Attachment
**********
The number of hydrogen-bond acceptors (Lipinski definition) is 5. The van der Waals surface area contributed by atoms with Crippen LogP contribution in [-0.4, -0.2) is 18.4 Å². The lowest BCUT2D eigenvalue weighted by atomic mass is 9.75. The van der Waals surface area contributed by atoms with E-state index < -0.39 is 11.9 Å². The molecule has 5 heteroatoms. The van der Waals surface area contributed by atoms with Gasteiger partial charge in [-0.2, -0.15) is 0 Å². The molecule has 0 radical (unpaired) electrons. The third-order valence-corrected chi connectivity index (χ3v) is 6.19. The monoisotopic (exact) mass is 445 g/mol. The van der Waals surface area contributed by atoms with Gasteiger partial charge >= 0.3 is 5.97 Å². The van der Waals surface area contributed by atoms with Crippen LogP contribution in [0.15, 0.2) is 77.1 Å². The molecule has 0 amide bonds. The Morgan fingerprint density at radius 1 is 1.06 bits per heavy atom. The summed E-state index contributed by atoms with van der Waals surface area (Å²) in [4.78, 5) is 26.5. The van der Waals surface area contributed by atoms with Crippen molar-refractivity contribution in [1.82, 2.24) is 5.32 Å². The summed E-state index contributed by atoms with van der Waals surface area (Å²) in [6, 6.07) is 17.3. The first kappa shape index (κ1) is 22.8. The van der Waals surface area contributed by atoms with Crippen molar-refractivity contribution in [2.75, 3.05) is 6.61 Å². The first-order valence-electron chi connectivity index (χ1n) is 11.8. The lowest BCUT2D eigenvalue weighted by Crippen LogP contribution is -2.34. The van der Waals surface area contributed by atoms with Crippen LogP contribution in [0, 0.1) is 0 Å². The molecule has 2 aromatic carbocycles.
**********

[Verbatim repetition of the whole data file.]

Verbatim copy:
The number of hydrogen-bond acceptors (Lipinski definition) is 5. The van der Waals surface area contributed by atoms with Crippen LogP contribution in [-0.4, -0.2) is 18.4 Å². The lowest BCUT2D eigenvalue weighted by atomic mass is 9.75. The van der Waals surface area contributed by atoms with E-state index < -0.39 is 11.9 Å². The molecule has 5 heteroatoms. The van der Waals surface area contributed by atoms with Gasteiger partial charge in [-0.2, -0.15) is 0 Å². The molecule has 0 radical (unpaired) electrons. The third-order valence-corrected chi connectivity index (χ3v) is 6.19. The monoisotopic (exact) mass is 445 g/mol. The van der Waals surface area contributed by atoms with Gasteiger partial charge >= 0.3 is 5.97 Å². The van der Waals surface area contributed by atoms with Crippen LogP contribution in [0.15, 0.2) is 77.1 Å². The molecule has 0 amide bonds. The Morgan fingerprint density at radius 1 is 1.06 bits per heavy atom. The summed E-state index contributed by atoms with van der Waals surface area (Å²) in [4.78, 5) is 26.5. The van der Waals surface area contributed by atoms with Crippen molar-refractivity contribution in [1.82, 2.24) is 5.32 Å². The summed E-state index contributed by atoms with van der Waals surface area (Å²) in [6, 6.07) is 17.3. The first kappa shape index (κ1) is 22.8. The van der Waals surface area contributed by atoms with Crippen molar-refractivity contribution in [2.75, 3.05) is 6.61 Å². The first-order valence-electron chi connectivity index (χ1n) is 11.8. The lowest BCUT2D eigenvalue weighted by Crippen LogP contribution is -2.34. The van der Waals surface area contributed by atoms with Crippen LogP contribution in [0, 0.1) is 0 Å². The molecule has 2 aromatic carbocycles.